What is an Inverter MIG Welder? — BWS LTD Skip to content
What is an Inverter MIG Welder?

What is an Inverter MIG Welder?

An Inverter MIG welder is an electronic piece of equipment that converts AC Input to a stable DC Output.  A wire feed motor with a continuous welding wire is connected to this output via a welding torch,  to enable consistent blowing of the wire when shorted to the workpiece.

 how an inverter mig works


Inverters use a system of hi-speed switches to facilitate voltage regulation.

The inverter works by increasing the frequency of the power supply from 50-60Hz AC (High Volts Low Amps) to 10000 -  20000 Hz AC (Low Volts High Amps). It then pushes this Low Volts High Amps through a small transformer and finally through another rectifier to convert back to welding DC.

Think of an electrical sinusoidal wave as a heat pulse, conventional transformer MIGs  use 50Hz (pulses) per second, therefore the transformer needs to be larger in size compared to an inverter transformer receiving 20000Hz per second. This high frequency enables smaller transformer windings compared to normal welders.

The high frequency switching in the inverter module can be done by either MOSFETS  (metal-oxide semiconductor field effect transistors) or preferably IGBTs (insulated-gate bipolar transistor).

Whats inside a MIG Inverter -IGBTS or MOSFETS

Low-voltage, low-current and high switching frequencies favor MOSFETs.

High-voltage, high-current and low switching frequencies,  favour IGBTs.

This makes IGBTs particularly suitable for welding equipment,  and more importantly they are less vulnerable to power fluctuations.  Remember, both MOSFETS and IGBTs are high speed switches, turning on,  and off up to 20000 times a second, so it doesn't take much fluctuation to make them unstable. Its just IGBTs can handle it better.



Inverters of many advantages over there transformer rivals, namely:

They use less electricity.
Quality Inverters have an efficiency rating of 80-90% compared to conventional transformer welders which are 50% or less. This is due to the conventional machines having larger transformers with higher internal resistances and greater heat dissipation. High frequency AC pushed into a smaller transformer dramatically raises efficiency, which lowers input current draw, reduces circuit breaker size requirements and lowers the electricity used.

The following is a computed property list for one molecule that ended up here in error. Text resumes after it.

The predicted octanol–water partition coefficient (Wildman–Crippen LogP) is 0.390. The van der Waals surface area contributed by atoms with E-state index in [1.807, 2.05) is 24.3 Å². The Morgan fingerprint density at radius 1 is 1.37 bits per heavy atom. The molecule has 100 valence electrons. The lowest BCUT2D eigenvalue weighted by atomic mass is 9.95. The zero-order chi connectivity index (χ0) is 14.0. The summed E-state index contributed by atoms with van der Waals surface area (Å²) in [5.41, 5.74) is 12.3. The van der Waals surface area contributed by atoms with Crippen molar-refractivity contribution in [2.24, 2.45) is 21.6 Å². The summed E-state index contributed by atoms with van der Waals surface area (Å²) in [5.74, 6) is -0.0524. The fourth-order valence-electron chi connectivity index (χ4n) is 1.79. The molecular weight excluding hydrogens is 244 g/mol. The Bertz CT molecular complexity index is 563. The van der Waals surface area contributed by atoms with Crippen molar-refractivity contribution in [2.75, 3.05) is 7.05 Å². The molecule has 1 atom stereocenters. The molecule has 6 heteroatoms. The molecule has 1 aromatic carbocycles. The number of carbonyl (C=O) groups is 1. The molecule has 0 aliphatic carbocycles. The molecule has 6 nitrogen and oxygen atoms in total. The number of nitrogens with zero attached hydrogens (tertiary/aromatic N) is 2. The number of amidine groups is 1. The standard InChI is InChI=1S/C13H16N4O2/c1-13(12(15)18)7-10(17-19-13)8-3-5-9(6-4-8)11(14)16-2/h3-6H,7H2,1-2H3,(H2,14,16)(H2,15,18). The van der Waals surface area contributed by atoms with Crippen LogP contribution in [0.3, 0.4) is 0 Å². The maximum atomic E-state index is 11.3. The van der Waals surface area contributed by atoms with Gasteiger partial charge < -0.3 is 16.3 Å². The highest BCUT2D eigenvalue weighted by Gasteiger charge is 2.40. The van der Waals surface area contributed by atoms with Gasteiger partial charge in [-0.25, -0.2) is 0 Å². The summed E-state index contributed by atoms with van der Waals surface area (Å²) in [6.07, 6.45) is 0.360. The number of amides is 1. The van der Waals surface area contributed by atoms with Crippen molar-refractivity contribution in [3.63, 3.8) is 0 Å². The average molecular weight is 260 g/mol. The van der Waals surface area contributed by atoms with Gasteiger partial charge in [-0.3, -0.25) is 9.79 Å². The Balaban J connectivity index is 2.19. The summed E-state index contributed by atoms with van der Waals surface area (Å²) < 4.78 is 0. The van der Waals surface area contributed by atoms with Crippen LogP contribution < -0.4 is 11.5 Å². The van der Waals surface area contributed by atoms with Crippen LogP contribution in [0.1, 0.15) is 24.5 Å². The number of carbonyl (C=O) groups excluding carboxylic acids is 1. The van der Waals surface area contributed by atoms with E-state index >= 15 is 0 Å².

Fronious 2200 Inverter MIG and Parweld XTE201

They are lighter.
The Fronius Transteel 2200 weighs 15Kgs and gives an output of whilst the Parweld XTE201C  weighs 42.8Kgs. Both give comparable outputs and duty and use 16Amp input supply.


More controllable.

This is where inverters really win, because they are electronic, programmes can be inputted at the factory by qualified welders, enabling fast accurate parameters for any process application. This is where the term Synergic comes from as we explain in our post What does Synergic Mean On a Welder?

Precise  settings

Transformer machines can also have synergic settings though but they tend to be a lot less than available in and inverter machine.

The voltage steps are more precise between settings. A transformer machine can have 3-5v steps between each setting and some like the parweld will only have 8 settings. An Inverter meanwhile can have infinite settings all available in 0.1v steps.


Inverters, due to the electronics enclosed and the ability to programme them means they   can perform many different processes MIG,MMA and TIG functions more easily. Functions such as hot start ,slope  and TIG mode can all be incorporated into the one system.



    Yes they are, for many of the reason explained above, the only downside used to be price but as the cost of electronics comes down inverter become more affordable.



    Inverters are complicated machines and some of the units from China and India when we open them up can be very scary. Unlike standard European or American Inverters the quality can be a little hit and miss, you pays your money and you takes your choice. Some Chinese manufacturers are now using European IGBTs in manufacture to increase reliability and this is a good thing, but it doesn't mean its good.

    As with anything electronic good maintenance and technical support are a must when purchasing.


    The answer is YES but ensure the welder has PFC Power Factor Correction and the generator is at least a 1/3 higher in wattage supply for the welder.

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